private university costs

Can’t Make It For A Local University? Does It Make Sense To Enroll Into A Private Education Institution?

2 min read

Quick Introduction To Private University Education in Singapore

Without diving too deep into the pros and cons of Singapore’s education system, here are a few fun facts.

  • The annual output of university graduates according to Singstat is at 15,510 graduates as of 2015.
  • 15,510 only accounts for graduates from local universities such as National University of Singapore (NUS), Nanyang Technological University (NTU),  Singapore Management University (SMU), Singapore Institute of Technology (SIT) and Singapore University of Technology and Design (SUTD).
  • For students in a private university education, a good estimation will be the population of SIM Global Education, which is one of the bigger private education institutions.
  • SIM Global Education has about 22,000 students.

Assuming that students population are spread out evenly throughout a three-year private university education, we are looking at about 7,000 private university students from SIM Global Education every year.

Taking the rest of the private education institutions into account, the annual output of graduates from private institutions may be on par with that of local universities.

Comparison of Starting Pay: Polytechnic vs Local Universities vs Private Universities

Based on a recent employment survey, below are the starting salaries for various institutions:

 Starting Pay
Fresh polytechnic graduatesS$2,517 per month
Fresh Local University GraduatesS$3,325 per month
Fresh Private University GraduatesTMC Academy: S$2,650 per month
SIM: S$2,600 per month
ERC Institute: S$2,550 per month

From the above, we can see that

The average pay for graduates from a private education institution is at S$2,600 per month.

Does It Make Economic Sense To Get A Private Degree Education?

  • The average cost of a degree is at $21,000.
  • The difference in starting salary between fresh polytechnic graduates and private university graduates is at S$83 per month.

Assuming constant salary, it will take about 253 months (21 years) of salary difference to cover the cost of a private degree education.

Unemployment Trend

degree unemployment trend 2011-2016The unemployment trend for degree and diploma holders have been increasing over the past 5 years! Word on the street is that a degree is the next ‘O’ level certificate.

Does It Still Make Sense To Go For A Private Degree?

While looking at short-term monetary rewards alone can be depressing, there are a lot more factors to consider.

Go For That Major Which You Love

Speaking from personal experience, I forgo a local university’s offer to settle for Economics and Finance with a private university.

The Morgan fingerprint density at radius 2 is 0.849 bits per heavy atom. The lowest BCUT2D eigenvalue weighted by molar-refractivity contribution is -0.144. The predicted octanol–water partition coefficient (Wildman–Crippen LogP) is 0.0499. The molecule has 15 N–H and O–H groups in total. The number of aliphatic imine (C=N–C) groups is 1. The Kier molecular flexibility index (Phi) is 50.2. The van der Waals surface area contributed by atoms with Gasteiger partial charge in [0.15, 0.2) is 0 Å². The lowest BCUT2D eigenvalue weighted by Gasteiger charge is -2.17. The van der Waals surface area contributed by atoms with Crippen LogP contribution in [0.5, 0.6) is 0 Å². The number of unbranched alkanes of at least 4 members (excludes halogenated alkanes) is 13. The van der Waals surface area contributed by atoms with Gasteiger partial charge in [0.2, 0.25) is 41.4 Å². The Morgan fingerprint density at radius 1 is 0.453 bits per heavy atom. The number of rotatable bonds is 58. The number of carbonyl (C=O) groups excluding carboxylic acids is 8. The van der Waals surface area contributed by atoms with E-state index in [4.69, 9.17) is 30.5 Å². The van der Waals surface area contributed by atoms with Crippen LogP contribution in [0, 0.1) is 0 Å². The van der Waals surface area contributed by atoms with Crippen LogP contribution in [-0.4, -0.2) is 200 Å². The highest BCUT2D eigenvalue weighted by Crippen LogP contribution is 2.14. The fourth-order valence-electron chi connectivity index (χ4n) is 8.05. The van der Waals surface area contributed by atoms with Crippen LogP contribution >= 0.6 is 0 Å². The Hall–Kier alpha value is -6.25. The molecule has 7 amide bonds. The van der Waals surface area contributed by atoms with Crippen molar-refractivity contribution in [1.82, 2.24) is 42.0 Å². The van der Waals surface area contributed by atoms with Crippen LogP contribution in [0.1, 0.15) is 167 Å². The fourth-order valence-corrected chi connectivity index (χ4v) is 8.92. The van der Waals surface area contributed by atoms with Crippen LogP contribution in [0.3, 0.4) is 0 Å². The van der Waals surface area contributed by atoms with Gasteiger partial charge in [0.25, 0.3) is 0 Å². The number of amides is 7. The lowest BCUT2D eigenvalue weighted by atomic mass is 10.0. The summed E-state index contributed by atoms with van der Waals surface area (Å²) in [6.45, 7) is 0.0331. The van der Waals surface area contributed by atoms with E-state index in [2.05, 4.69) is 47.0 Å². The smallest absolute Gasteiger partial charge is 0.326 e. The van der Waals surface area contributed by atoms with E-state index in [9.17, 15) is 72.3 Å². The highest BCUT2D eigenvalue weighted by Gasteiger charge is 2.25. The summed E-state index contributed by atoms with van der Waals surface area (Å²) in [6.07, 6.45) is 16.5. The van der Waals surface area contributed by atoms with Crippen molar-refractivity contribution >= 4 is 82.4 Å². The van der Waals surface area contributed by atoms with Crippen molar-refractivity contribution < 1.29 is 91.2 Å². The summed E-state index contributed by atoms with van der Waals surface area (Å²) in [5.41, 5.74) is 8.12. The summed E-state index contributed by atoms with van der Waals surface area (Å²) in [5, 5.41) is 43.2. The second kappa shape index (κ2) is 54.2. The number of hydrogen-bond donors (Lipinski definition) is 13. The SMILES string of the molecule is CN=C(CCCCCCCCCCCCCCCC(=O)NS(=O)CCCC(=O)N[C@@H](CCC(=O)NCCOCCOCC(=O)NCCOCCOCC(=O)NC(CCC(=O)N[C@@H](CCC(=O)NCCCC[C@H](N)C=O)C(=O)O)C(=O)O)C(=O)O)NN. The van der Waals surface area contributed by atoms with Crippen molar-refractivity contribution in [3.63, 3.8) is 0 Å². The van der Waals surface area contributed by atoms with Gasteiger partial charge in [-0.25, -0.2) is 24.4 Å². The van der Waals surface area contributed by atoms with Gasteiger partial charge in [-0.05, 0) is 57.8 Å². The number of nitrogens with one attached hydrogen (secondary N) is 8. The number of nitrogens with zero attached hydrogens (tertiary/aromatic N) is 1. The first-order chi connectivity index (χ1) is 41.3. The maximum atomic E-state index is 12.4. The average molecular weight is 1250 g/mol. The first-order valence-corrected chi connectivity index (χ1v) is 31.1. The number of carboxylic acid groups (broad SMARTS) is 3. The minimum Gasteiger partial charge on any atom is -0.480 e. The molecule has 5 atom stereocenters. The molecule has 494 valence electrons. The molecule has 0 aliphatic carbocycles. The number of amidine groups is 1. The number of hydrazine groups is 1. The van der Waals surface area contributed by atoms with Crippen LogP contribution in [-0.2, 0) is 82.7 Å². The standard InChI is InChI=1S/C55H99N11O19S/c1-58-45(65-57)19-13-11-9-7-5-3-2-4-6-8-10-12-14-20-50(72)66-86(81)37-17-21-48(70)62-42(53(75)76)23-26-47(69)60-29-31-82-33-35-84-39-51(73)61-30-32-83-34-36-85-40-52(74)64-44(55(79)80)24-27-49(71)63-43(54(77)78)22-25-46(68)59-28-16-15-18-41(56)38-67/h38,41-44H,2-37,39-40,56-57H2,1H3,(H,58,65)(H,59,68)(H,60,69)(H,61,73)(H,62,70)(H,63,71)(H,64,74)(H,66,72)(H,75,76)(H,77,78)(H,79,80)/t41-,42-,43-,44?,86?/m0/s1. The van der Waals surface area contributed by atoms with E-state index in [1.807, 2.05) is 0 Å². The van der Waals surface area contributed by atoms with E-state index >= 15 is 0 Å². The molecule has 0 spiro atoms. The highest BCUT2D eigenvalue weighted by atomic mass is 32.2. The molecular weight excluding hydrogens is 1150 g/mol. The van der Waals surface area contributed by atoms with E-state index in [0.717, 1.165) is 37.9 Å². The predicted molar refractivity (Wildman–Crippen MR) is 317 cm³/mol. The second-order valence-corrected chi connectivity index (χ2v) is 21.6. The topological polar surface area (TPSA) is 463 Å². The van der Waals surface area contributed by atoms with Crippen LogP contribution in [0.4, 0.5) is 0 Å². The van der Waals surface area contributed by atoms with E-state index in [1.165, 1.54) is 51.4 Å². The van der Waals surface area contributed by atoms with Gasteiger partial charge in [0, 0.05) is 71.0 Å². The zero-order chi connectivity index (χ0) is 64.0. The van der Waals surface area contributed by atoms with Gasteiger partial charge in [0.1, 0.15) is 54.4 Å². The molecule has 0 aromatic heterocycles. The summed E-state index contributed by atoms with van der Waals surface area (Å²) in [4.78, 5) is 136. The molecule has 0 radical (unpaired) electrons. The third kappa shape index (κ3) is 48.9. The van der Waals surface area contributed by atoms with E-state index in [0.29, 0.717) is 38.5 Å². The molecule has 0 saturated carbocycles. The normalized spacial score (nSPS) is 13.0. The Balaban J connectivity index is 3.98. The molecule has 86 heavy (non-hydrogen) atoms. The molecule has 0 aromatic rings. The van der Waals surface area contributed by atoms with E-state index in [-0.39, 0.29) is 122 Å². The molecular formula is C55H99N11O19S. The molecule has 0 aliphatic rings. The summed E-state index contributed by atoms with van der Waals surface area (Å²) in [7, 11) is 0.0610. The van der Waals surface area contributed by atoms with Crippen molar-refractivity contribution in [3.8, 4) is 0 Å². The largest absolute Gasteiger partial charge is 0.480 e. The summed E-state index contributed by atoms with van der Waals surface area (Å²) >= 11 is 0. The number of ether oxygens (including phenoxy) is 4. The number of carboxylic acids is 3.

Regardless of the salary, I will be drawing, I know that I will still be in a space which I feel strongly for. That, in my personal opinion, was more important. To not hate your job.

A Degree May Open More Doors

No doubt about the pay differences, there are certain jobs that prefer a degree education ultimately.

Hence, having that degree may pave way for an interview or a chance for recruitment.


Going to school is one of the best ways to meet new people.

Building genuine friendships could lead to a possibility of either being offered or recommended a job!

Further Reading: Advice From The Seedly Personal Finance Community

Alan Kor from the Seedly Personal Finance Community highlighted that our situation might not be that bad after all.


He mentioned that our median gross monthly income has been increasing over the past few years.

Jason Lee who graduated from SIM mentioned that while there might be added challenge when it comes to job applications, one should not feel demoralised. Instead, one should fire up his fighting spirit to prove the market wrong. He personally knows a lot of successful SIM students and some of them have already reach C suites.

Jay Tee who is a SIM-RMIT graduate thinks that it is more of the individual to decide on the pay. Having been work since he was 15-16, and even though his university days, Jay Tee believes that it helped him a lot in terms of being touch with what’s happening in the “real world” and facilitated his building of contacts instead of “starting fresh” when he graduated.

While there is no one-size-fits-all plan for everyone, an investment in knowledge is the best investment. This can be it through a form of degree education, or any other methods as long as one does not stop learning.

SHOW US SOME LOVE! If you like what you've read, join us on our personal finance journey on Facebook and Telegram!